To illustrate my point… late one evening, I was carefully studying the grey heron in the photograph above. The warm light of the setting sun was illuminating the reeds and providing a perfect back-drop to the plain grey of the heron’s plumage. As the heron slowly stalked its prey along the line of the reeds it eventually reached a point where several butterflies were feeding on the purple flower heads of the teasel bushes. I made a few exposures and then suddenly, the heron took off. I immediately pressed the shutter and hoped that I had captured the moment, but still had to wait until I saw the enlarged version on my monitor a home.

Yes, I was lucky. The heron was sharp. Compositionally, there was a strong diagonal line running across the frame and the trail of water from the heron’s feet gave the image a sense of dynamic movement. With a perfect background too; you can tell I was pleased.

A few days earlier, I was in another hide with John, a fellow photographer, trying to explain the best camera settings to use for ‘bird-in-flight photography’. I needed an example to demonstrate these settings when an immature gull suddenly came into view. I quickly made a couple of exposures. I thought about deleting these example frames but must have got distracted. Later that evening, I met up with ‘gull guru’ Martin Hodges in the car-park and I quickly showed him the two images of the young bird. He suggested that I e-mail the images to him but of course, I forgot.

A day or so later, Martin sent me a reminder e-mail and I quickly sent him my photograph of the young gull. He then asked me if I had other pictures as well, so I sent hime the second frame. Marin eventually concluded that it was a juvenile Herring Gull; but a rather rare leucistic variety. Well, you could have knocked me down with a feather…even a gull’s one!

leucistic juvenile herring gull

Well, that’s enough talk for now. Here’s a few more special moments from the past few weeks I hope you will enjoy. Please don’t forget to ‘click’ on an image to see a much larger version on my Flickr page.

Fox - summer stroll

Fox cub wink

Marsh Harrier and rabbit

Greenshank-Summer passage

Herons, Harriers and a Halcyon

Grey Heron - early morning flight

I have been lucky to experienced some wonderful morning and evening light during my recent trips to Tophill Low. The significance of good light should not be underestimated and often make the difference between a standard photograph and one that excels. Of course, as a nature photographer, a well-lit stage is one thing but without a leading actor, the performance would be dreary. Fortunately, the last couple of weeks has seen a siege of local grey herons on the reserve and the presence of these marvellous birds has become the focus of my recent photography.

The grey heron is rather a large bird, almost a metre in height and with a wing-span the height of a tall man and like most of us humans, their crowns get whiter with age. My first experience of photographing of herons was in Amsterdam. I turned a corner to see a large heron perched on the roof of a car and looking down into the canal below. I suppose the locals get used to having paintwork to the roof of their cars damaged by their sharp claws!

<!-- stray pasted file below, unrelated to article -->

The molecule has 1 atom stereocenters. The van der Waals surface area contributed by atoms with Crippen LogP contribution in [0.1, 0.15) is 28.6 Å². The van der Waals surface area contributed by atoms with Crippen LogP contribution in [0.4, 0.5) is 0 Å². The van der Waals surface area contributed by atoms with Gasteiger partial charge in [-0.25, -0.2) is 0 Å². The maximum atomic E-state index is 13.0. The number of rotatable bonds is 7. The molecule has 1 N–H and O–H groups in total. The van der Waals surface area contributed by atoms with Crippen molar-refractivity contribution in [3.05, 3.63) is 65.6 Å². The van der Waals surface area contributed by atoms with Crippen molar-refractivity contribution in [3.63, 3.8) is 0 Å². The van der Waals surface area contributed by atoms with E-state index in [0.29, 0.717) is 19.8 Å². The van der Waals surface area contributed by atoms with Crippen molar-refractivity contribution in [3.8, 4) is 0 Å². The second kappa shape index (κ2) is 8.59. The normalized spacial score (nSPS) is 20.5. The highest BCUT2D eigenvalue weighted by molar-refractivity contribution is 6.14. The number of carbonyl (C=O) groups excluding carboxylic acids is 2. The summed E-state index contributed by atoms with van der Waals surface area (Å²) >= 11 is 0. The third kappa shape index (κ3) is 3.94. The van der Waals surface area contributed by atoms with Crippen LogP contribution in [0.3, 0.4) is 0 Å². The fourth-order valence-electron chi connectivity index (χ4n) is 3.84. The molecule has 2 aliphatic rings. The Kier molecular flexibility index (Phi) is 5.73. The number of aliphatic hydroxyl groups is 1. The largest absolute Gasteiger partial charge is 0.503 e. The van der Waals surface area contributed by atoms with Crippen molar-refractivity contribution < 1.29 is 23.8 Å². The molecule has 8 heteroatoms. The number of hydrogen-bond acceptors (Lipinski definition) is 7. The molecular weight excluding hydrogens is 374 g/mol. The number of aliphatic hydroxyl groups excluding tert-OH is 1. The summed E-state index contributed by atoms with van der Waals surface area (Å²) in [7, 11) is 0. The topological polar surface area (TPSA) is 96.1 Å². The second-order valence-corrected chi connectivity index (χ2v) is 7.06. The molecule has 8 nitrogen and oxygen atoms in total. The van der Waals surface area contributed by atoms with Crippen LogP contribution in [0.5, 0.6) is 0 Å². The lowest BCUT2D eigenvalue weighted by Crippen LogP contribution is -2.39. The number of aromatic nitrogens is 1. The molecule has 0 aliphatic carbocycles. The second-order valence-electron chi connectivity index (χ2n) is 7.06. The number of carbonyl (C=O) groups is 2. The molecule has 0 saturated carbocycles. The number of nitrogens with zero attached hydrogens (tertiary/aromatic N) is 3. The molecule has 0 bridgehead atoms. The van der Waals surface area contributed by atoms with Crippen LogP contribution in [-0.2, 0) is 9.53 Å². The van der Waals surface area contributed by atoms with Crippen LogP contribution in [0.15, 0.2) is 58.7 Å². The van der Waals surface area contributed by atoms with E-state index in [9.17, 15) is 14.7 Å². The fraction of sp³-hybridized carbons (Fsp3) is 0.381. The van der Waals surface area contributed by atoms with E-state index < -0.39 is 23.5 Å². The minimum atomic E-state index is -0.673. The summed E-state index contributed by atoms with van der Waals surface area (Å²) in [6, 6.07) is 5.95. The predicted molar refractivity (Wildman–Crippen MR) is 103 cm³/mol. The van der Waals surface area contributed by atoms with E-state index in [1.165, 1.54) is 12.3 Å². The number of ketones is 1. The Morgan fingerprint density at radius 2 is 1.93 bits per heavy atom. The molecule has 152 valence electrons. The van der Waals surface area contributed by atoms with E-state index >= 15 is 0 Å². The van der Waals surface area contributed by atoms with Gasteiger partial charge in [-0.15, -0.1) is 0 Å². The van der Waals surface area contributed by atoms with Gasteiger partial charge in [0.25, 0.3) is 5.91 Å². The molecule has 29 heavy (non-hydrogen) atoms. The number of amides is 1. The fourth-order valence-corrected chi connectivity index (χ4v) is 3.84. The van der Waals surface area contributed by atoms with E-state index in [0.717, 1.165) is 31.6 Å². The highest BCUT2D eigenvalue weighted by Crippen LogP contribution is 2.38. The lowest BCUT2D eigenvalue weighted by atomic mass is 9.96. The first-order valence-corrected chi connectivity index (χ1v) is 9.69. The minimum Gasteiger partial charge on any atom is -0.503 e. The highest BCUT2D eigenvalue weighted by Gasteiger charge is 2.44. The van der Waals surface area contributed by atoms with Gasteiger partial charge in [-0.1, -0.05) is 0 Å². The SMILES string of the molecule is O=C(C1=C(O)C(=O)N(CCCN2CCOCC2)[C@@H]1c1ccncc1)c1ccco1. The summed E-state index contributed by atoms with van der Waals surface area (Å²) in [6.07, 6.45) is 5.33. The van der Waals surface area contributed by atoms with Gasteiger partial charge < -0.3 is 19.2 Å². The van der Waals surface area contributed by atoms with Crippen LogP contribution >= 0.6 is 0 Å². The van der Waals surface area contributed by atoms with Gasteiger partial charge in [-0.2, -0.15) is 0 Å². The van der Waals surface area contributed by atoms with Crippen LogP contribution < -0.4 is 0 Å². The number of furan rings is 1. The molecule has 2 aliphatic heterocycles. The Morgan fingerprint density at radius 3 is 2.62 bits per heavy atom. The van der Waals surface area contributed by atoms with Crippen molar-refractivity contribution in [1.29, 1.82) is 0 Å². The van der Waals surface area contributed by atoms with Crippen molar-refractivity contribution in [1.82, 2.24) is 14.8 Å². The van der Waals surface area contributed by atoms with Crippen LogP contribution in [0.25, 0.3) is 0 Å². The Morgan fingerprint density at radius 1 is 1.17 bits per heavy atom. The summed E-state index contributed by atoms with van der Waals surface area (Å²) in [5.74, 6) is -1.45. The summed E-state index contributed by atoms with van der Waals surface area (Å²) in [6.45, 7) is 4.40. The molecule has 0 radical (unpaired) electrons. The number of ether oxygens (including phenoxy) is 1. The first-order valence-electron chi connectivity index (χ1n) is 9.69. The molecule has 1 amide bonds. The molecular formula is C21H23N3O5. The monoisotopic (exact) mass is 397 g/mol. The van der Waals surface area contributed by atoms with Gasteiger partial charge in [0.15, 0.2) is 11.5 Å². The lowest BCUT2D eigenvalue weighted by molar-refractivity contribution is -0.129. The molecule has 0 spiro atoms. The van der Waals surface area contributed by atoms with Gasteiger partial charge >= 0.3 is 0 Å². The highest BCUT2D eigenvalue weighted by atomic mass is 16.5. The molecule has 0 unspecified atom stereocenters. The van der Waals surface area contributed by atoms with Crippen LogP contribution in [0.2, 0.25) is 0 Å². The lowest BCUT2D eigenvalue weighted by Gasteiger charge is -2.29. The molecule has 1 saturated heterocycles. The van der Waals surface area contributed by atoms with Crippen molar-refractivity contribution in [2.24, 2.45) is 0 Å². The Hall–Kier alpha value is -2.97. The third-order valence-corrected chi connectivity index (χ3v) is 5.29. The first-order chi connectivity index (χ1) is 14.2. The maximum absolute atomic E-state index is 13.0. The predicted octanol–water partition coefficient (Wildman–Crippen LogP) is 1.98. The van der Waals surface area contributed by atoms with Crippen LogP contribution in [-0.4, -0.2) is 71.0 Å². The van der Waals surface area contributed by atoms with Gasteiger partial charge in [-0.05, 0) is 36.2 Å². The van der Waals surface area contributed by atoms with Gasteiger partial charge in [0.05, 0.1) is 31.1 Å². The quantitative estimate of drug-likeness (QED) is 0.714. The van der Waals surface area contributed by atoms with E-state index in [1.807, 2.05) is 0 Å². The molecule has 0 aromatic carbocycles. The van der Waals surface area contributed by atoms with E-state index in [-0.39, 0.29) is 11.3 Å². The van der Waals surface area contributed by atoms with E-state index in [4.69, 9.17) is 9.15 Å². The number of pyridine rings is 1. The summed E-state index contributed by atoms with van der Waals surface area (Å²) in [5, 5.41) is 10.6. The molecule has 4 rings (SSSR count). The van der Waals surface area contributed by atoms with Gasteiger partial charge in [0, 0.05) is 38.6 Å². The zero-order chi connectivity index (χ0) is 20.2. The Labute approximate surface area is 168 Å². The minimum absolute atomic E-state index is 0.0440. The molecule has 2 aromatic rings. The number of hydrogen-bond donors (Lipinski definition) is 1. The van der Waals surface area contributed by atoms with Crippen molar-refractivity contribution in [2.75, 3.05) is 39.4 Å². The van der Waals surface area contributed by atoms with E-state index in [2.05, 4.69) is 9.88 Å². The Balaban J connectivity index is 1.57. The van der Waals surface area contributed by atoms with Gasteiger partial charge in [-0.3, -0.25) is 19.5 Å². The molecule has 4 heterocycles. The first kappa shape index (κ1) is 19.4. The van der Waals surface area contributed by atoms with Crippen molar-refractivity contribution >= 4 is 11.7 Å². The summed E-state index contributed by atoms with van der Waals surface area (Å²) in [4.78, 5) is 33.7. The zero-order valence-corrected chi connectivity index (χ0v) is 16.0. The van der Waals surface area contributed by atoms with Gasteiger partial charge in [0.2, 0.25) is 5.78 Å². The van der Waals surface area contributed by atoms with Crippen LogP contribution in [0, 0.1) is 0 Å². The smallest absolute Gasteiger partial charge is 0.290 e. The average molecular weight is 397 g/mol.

Heron Stretch

Grey Heron reflection

Heron posing

Grey Heron-summers evening

I’ve also spent a couple of hours checking on the progress of the nesting marsh harriers. Their young are due to fledge within the next week or so but unfortunately, work commitments mean that I probably won’t be around to witness the event. Never mind, at least I was able to grab a few more images of both the male and the female harriers as they flew in and out of the nest. I must admit that I much prefer photographing these birds against a natural setting rather than against the sky. However, this is not easy and requires quick reactions and good technique. In these circumstances, I always set my camera to manual exposure and hope that the autofocus acquires the target rather than the background vegetation.

Marsh Harrier (male) evening light

Female Marsh Harrier landing_2

Male Marsh Harrier with prey_2

I was sitting in the hide at Tophill one evening when this beautiful fox appeared out of nowhere and peered over the recently constructed sand martin retaining wall at the lake a few metres below. I managed to fire-off a series of exposures before the fox stared-up at me and calmly wandered away. Always having you camera ready has its rewards.

Fox exploring

I recently spent a couple of days photographing Kingfishers in Norfolk with some degree of success. I hope to give a few more details about the experience in a future blog, so do watch this space! I also spent a quiet evening at the north marsh hide on a rather dull evening. I was luck enough to capture this beautiful young kingfisher as it posed at the end of this thin, diving perch. I was also delighted to have both of these kingfisher images selected for a few days each on the BBC Nature web site. Thank-you, aunty!